By Steve Reddicliffe
Dallas Times Herald
May 26, 1983
By day, GUIDING LIGHT, RYAN'S HOPE, GENERAL HOSPITAL, THE YOUNG AND THE RESTLESS, AS THE WORLD TURNS, ANOTHER WORLD, CAPITOL, DAYS OF OUR LIVES, EDGE OF NIGHT and ALL MY CHILDREN.
By night, DALLAS AND DYNASTY, FALCON CREST, and KNOTS LANDING.
The soap operas have come to cable television. Not an armada of soaps, but one here and there. Showtime, the pay-cable service, currently offers two nighttime adult soaps ("adult" meaning occasional bare breasts and behinds), A NEW DAY IN EDEN and LOVING FRIENDS AND PERFECT COUPLES. EDEN debuted late last year, LOVING FRIENDS in January.
And Ted Turner's cable "superstation," WTBS, has a new weekday soap called THE CATLINS, which is set in the Big Peach, Atlanta.
LOVING FRIENDS appears weeknights at 11 p.m., EDEN a half-hour later. THE CATLINS is shown at 11:05 weekday mornings, and repeated 12 1/2 hours later.
Cable television, as everyone knows, is the new communications form that was going to bring the watching world all sorts of new programs. It is difficult to imagine how soap operas qualify.
But those who work on Showtime's nighttime soaps contend that cable gives them more freedom in the areas of language and nudity. And the creator and executive producer of THE CATLINS says that he is not obsessed with attracting viewers in the 18-to-34-year-old age group as are those who oversee soaps for the commercial networks. Cable, he says, allows him to use older characters.
Douglas Marland, who created A NEW DAY IN EDEN for Showtime, says he was attracted to cable television because it provided an opportunity "to handle adult situations more openly and honestly."
Marland's credits include stints as head writer on both GENERAL HOSPITAL and GUIDING LIGHT, but cable gave him his first shot at creating a soap.
David Jacobs, executive producer of LOVING FRIENDS had created soaps before - first DALLAS and then KNOTS LANDING, of which he is executive producer.
LOVING FRIENDS is his first cable venture.
"I like the freedom (in language) I've been given so far, which is considerable," Jacobs told me earlier this year.
Nudity is entirely a different matter, according to Jacobs.
"I wanted to do it naturally, but that turned out to be harder than I thought."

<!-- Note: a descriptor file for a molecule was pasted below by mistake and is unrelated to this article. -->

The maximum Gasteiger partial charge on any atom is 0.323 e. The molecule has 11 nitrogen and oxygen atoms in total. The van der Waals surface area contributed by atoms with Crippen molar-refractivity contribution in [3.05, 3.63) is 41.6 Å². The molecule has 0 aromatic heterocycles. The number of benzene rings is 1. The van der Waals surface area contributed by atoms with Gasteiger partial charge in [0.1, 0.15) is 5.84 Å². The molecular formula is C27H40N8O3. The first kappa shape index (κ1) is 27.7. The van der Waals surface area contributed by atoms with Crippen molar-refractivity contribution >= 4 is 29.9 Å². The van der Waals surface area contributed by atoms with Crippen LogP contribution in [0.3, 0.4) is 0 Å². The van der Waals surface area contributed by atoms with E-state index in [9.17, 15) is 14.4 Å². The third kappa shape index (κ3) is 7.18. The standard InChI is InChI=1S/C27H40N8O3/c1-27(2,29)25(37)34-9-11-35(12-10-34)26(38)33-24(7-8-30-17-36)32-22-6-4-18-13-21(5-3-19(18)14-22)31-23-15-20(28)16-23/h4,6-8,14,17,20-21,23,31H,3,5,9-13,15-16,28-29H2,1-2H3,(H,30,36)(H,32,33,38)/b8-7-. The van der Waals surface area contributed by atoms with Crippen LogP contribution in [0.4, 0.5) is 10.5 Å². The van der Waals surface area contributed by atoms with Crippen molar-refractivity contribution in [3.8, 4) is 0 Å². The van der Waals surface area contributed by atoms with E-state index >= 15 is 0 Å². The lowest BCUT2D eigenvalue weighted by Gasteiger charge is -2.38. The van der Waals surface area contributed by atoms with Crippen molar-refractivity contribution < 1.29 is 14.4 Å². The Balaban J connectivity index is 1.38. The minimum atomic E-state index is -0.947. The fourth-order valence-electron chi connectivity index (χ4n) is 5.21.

When KNOTS LANDING's Donna Mills turns over in bed and has a sheet pulled up to her chin, that is not natural, Jacobs says. On cable, sheets don't have to be pulled up to chin-level. But, he says, "I don't think the nudity makes the show sexy. The freedom has to do with content."
One LOVING FRIENDS episode, he says, had to do "with the protocol of a menage a trois." The menage in question, he adds, was "shown as very destructive."
A viewer probably will not find a hint of a menage a trois on WTBS's THE CATLINS.
"I was more interested in doing responsible, adult stories than I was in having people hop into bed all the time," says C.T. McIntyre, creator and executive producer of THE CATLINS, a show underwritten by Procter & Gamble Productions (P&G Productions, a division of the packaged-goods firm, also is responsible for GUIDING LIGHT, AS THE WORLD TURNS and ANOTHER WORLD, among other network soaps.)
McIntyre says that being on cable has allowed him to populate his show with characters not often seen in network soaps. THE CATLINS has more male characters, he says, and "much older characters, which you virtually do not see on daytime television" because advertisers are most interested in reaching younger viewers.
All of this talk of cable "freedom" is stirring, but has that freedom produced soaps that will knock one's socks off?
LOVING FRIENDS is dull. THE CATLINS is duller than dull. And EDEN, the most watchable of the three, often seems to echo DALLAS and DYNASTY on the scheming character and bed-hopping fronts.
Ah, the freedom of cable.
You never hear talk about pre-fabricated housing on any network soap operas.
Of course, cable television has yet to have naked people talking about pre-fab housing, but stick around for a while. Trailblazing takes time.